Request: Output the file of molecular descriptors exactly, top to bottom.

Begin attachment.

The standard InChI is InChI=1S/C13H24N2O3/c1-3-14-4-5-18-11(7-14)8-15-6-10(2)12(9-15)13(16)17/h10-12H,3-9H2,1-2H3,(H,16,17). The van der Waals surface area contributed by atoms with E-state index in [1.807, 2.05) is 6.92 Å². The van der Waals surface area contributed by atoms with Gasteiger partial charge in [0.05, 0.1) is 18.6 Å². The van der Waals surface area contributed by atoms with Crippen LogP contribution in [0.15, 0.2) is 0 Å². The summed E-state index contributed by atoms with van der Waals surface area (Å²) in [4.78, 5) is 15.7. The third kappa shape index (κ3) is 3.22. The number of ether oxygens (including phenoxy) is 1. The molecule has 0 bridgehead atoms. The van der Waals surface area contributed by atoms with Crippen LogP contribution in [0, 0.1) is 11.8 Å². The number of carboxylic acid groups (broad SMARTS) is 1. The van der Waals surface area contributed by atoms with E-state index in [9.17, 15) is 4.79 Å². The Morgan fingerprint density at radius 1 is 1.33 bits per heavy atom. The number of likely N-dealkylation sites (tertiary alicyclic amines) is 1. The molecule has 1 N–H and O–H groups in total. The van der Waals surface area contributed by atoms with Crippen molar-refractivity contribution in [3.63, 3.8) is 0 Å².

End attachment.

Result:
The standard InChI is InChI=1S/C13H24N2O3/c1-3-14-4-5-18-11(7-14)8-15-6-10(2)12(9-15)13(16)17/h10-12H,3-9H2,1-2H3,(H,16,17). The van der Waals surface area contributed by atoms with E-state index in [1.807, 2.05) is 6.92 Å². The van der Waals surface area contributed by atoms with Gasteiger partial charge in [0.05, 0.1) is 18.6 Å². The van der Waals surface area contributed by atoms with Crippen LogP contribution in [0.15, 0.2) is 0 Å². The summed E-state index contributed by atoms with van der Waals surface area (Å²) in [4.78, 5) is 15.7. The third kappa shape index (κ3) is 3.22. The number of ether oxygens (including phenoxy) is 1. The molecule has 0 bridgehead atoms. The van der Waals surface area contributed by atoms with Crippen LogP contribution in [0, 0.1) is 11.8 Å². The number of carboxylic acid groups (broad SMARTS) is 1. The van der Waals surface area contributed by atoms with E-state index in [9.17, 15) is 4.79 Å². The Morgan fingerprint density at radius 1 is 1.33 bits per heavy atom. The number of likely N-dealkylation sites (tertiary alicyclic amines) is 1. The molecule has 1 N–H and O–H groups in total. The van der Waals surface area contributed by atoms with Crippen molar-refractivity contribution in [3.63, 3.8) is 0 Å².